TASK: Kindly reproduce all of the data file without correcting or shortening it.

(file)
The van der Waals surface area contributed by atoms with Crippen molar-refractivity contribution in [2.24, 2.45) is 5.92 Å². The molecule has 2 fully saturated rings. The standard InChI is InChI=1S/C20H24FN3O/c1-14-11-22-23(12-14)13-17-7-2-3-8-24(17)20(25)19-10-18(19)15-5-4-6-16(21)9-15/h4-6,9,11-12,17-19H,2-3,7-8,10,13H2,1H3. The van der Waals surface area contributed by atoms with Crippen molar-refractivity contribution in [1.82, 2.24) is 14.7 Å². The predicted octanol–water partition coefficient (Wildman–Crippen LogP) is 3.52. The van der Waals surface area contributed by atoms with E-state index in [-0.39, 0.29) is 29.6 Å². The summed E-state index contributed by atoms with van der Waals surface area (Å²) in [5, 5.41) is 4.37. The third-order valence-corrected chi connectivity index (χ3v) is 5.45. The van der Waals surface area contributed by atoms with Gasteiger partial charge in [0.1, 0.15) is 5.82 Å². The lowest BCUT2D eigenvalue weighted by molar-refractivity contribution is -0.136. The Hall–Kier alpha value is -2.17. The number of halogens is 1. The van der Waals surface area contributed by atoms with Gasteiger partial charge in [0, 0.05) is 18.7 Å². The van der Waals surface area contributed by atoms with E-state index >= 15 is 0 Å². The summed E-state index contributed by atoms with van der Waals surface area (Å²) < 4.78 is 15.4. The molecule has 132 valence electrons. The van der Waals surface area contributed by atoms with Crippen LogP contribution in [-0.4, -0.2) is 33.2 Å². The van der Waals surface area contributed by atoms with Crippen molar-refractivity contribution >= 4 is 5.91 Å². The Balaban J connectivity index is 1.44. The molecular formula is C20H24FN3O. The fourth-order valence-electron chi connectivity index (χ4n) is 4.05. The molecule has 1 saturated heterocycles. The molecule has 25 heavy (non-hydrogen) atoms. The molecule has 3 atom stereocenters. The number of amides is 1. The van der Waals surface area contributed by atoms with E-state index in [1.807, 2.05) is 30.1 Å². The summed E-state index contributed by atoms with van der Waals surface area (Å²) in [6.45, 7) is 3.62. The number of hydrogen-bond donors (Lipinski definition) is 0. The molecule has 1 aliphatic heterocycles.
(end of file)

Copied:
The van der Waals surface area contributed by atoms with Crippen molar-refractivity contribution in [2.24, 2.45) is 5.92 Å². The molecule has 2 fully saturated rings. The standard InChI is InChI=1S/C20H24FN3O/c1-14-11-22-23(12-14)13-17-7-2-3-8-24(17)20(25)19-10-18(19)15-5-4-6-16(21)9-15/h4-6,9,11-12,17-19H,2-3,7-8,10,13H2,1H3. The van der Waals surface area contributed by atoms with Crippen molar-refractivity contribution in [1.82, 2.24) is 14.7 Å². The predicted octanol–water partition coefficient (Wildman–Crippen LogP) is 3.52. The van der Waals surface area contributed by atoms with E-state index in [-0.39, 0.29) is 29.6 Å². The summed E-state index contributed by atoms with van der Waals surface area (Å²) in [5, 5.41) is 4.37. The third-order valence-corrected chi connectivity index (χ3v) is 5.45. The van der Waals surface area contributed by atoms with Gasteiger partial charge in [0.1, 0.15) is 5.82 Å². The lowest BCUT2D eigenvalue weighted by molar-refractivity contribution is -0.136. The Hall–Kier alpha value is -2.17. The number of halogens is 1. The van der Waals surface area contributed by atoms with Gasteiger partial charge in [0, 0.05) is 18.7 Å². The van der Waals surface area contributed by atoms with E-state index >= 15 is 0 Å². The summed E-state index contributed by atoms with van der Waals surface area (Å²) < 4.78 is 15.4. The molecule has 132 valence electrons. The van der Waals surface area contributed by atoms with Crippen LogP contribution in [-0.4, -0.2) is 33.2 Å². The van der Waals surface area contributed by atoms with Crippen molar-refractivity contribution >= 4 is 5.91 Å². The Balaban J connectivity index is 1.44. The molecular formula is C20H24FN3O. The fourth-order valence-electron chi connectivity index (χ4n) is 4.05. The molecule has 1 saturated heterocycles. The molecule has 25 heavy (non-hydrogen) atoms. The molecule has 3 atom stereocenters. The number of amides is 1. The van der Waals surface area contributed by atoms with E-state index in [1.807, 2.05) is 30.1 Å². The summed E-state index contributed by atoms with van der Waals surface area (Å²) in [6.45, 7) is 3.62. The number of hydrogen-bond donors (Lipinski definition) is 0. The molecule has 1 aliphatic heterocycles.